• As shown in one example, the balloon catheter 101 has a catheter shaft 110 and an inflatable balloon 107 disposed at a distal end 113 of catheter shaft 110. More specifically, a proximal end 116 of the inflatable balloon 107 is anchored to the distal end 113 of the catheter shaft 110. An interior chamber 119 can be defined by the walls or skin of the balloon 107. Although the balloon 107 is shown in FIGS. 1A and 1B as having a single wall, in some implementations, the catheter 101 can employ two separate balloons—one of which may function as a safety balloon to protect a patient from agents inside a first balloon, in the event that the first balloon ruptures or otherwise fails inside the patient. Additional details of implementations involving a safety balloons are provided below.
  • An elongate member 122 can be disposed inside the inflatable balloon 107. In some implementations, as depicted, the elongate member 122 is anchored to a distal end 125 of the inflatable balloon 107. In this example, the elongate member 122 is separate from and can translate within the catheter shaft 110. Another portion of the elongate member 122 is coupled to the spring member 104.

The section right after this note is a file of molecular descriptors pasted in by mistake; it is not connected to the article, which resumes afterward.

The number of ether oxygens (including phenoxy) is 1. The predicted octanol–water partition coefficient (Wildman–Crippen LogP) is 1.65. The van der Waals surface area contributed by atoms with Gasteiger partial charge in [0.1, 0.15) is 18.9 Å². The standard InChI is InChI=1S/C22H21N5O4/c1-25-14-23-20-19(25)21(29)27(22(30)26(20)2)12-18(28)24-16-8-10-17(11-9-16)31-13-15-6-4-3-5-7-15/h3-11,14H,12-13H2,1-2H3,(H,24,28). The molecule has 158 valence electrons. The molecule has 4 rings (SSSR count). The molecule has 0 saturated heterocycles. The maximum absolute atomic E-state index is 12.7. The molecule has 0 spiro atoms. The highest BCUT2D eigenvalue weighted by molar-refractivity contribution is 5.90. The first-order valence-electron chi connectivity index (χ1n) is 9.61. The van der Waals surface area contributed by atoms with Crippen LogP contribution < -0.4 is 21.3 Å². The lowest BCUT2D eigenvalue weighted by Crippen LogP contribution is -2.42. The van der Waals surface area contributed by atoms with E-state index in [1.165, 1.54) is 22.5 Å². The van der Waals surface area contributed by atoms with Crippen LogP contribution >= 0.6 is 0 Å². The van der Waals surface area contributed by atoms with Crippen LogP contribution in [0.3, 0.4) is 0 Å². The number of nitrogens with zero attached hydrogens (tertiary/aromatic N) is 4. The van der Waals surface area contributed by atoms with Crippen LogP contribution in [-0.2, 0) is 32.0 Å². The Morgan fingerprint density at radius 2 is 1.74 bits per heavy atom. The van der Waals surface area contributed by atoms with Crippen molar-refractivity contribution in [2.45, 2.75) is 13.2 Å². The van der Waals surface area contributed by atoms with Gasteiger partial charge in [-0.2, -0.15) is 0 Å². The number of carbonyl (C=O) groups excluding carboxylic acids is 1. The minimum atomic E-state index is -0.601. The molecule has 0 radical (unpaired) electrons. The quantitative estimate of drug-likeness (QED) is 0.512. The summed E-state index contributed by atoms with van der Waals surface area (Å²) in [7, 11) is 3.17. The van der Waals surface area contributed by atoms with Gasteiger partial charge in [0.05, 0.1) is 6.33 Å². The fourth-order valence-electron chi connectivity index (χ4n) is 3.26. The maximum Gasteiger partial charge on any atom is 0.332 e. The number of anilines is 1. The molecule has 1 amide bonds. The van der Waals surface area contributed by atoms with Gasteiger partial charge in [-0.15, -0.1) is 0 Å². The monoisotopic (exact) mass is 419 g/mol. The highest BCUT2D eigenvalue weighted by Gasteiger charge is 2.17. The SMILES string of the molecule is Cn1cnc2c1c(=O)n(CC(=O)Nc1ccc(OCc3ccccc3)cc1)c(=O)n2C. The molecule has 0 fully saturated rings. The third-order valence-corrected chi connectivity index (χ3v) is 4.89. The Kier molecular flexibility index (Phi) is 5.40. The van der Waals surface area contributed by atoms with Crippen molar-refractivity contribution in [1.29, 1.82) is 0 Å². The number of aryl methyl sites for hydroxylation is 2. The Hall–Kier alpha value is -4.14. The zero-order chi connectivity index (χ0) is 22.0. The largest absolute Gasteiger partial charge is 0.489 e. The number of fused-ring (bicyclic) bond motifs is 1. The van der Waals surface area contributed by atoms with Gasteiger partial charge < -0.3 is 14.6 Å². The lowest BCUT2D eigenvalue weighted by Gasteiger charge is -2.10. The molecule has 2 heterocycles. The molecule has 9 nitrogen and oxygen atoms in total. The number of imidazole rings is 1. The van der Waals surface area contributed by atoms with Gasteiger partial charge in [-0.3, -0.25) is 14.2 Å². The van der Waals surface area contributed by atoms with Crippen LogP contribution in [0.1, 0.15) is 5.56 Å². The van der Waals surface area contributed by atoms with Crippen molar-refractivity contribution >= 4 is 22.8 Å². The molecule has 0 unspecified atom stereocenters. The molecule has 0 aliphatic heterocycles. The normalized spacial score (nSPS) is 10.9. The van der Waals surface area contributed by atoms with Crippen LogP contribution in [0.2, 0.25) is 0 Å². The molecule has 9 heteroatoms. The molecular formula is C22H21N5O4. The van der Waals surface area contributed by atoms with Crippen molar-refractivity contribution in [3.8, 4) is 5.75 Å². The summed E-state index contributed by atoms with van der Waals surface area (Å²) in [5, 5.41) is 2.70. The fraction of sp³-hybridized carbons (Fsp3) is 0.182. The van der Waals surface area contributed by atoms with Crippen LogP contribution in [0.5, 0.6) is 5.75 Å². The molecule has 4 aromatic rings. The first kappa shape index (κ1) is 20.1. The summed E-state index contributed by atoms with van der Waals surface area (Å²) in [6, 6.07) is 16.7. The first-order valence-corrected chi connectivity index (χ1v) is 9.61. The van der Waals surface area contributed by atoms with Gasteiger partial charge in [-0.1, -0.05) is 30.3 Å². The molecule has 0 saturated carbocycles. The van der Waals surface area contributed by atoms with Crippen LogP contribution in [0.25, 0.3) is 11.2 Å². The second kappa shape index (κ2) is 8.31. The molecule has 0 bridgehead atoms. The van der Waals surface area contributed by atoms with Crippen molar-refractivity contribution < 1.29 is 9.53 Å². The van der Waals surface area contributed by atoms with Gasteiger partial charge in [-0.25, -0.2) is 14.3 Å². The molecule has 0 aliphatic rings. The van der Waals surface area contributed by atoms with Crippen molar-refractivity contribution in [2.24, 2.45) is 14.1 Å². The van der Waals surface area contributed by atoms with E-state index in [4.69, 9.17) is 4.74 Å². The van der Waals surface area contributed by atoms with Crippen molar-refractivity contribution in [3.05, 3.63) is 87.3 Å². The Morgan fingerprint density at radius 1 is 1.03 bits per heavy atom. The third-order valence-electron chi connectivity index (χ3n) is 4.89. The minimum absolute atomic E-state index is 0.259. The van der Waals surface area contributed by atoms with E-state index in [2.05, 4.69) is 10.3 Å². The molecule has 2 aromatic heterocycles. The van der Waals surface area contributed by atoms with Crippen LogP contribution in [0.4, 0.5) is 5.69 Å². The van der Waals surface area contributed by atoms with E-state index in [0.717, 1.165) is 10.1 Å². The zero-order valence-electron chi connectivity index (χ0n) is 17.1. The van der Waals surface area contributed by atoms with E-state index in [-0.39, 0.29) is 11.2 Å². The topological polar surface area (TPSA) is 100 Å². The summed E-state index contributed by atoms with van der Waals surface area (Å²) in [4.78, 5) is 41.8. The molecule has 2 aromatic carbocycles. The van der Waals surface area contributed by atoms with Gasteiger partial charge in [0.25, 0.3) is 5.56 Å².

• One end 128 of the spring member 104 can be anchored. In the example of FIGS. 1A and 1B, the spring member 104 is anchored to the catheter shaft 110. In other examples (e.g., those examples shown in FIG. 3A or 5), a first end 128 of the spring member 104 can be anchored to another component of the catheter 101. A second end 131 of the spring member 104 can be coupled to the elongate member 122 but can otherwise translate within a channel 134 that surrounds and is adjacent to the spring member 104. In some implementations, the channel 134 is formed by the catheter shaft 110 itself, and may be further bounded by a retaining member 137, which may keep the spring member 104 compressed to some extent, even in its most extended state, as depicted in FIG. 1A. In other implementations, the retaining member 137 does not normally contact the spring member 104 (e.g., absent a failure of the balloon 107). In some implementations, to help center the spring member 104 within the channel 134, or to couple the spring member 104 to the elongate member 122, a disc 140 or other guide can be included. Such a disc 140 is described in more detail below.